Government serves the common good, Pope reminds ambassadors
October 22, 2010
Government and the Church should cooperate in serving the common good, Pope Benedict XVI said as he met on October 22 with three new ambassadors to the Holy See: from Slovenia, Portugal, and Ecuador.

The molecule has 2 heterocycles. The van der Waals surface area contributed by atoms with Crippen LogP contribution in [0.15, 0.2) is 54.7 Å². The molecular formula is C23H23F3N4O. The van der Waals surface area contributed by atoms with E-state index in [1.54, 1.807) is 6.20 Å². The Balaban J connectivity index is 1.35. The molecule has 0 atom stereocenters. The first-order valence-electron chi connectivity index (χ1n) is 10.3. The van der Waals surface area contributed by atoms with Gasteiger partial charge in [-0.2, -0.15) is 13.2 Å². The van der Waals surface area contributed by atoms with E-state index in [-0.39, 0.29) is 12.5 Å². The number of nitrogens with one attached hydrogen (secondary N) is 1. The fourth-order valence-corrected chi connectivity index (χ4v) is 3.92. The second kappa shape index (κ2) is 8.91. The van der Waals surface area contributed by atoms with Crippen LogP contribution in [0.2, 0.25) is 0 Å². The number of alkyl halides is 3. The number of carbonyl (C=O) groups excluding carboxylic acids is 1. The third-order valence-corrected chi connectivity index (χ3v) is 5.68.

The Catholic Church, the Pope reminded Ecuador’s new envoy, Luis Tapia Dositheus Latorre, "seeks no privileges, but only asks to give her contribution for the development of individuals and society.” That contribution, he added, includes a reminder that mankind is answerable to God—a reminder that is crucial to the health of society, since those nations that ignore God inevitably lapse into “injustice and totalitarianism.” Furthermore, he said, the Church defends human life, the family, and marriage. While clerics should not become involved in partisan politics, he said, they also must not “remain neutral in the face of great problems, nor be idle in fighting for justice.” Speaking to Portuguese ambassador Manuel Tomás Fernandes Pereira, the Holy Father repeated that the Church sometimes must be involved in public affairs, “not doing it for political ambitions, but to be faithful to the mission entrusted her by her Divine Founder.” He said that the involvement of the Church should encourage all people to be better citizens. To Maja Maria Lovren?i? Svetek, the new ambassador from Slovenia, the Pontiff observed that the heritage of Christian culture that has given cohesion of society in Slovenia reflects “the shared Christian roots of the Old Continent.” Europe as a whole, he said, should acknowledge and recover those roots. For Slovenia particularly, he added, the faith can provide strength during times of trial—as the faithful learned during the years of Communist rule and in the first years of independence.
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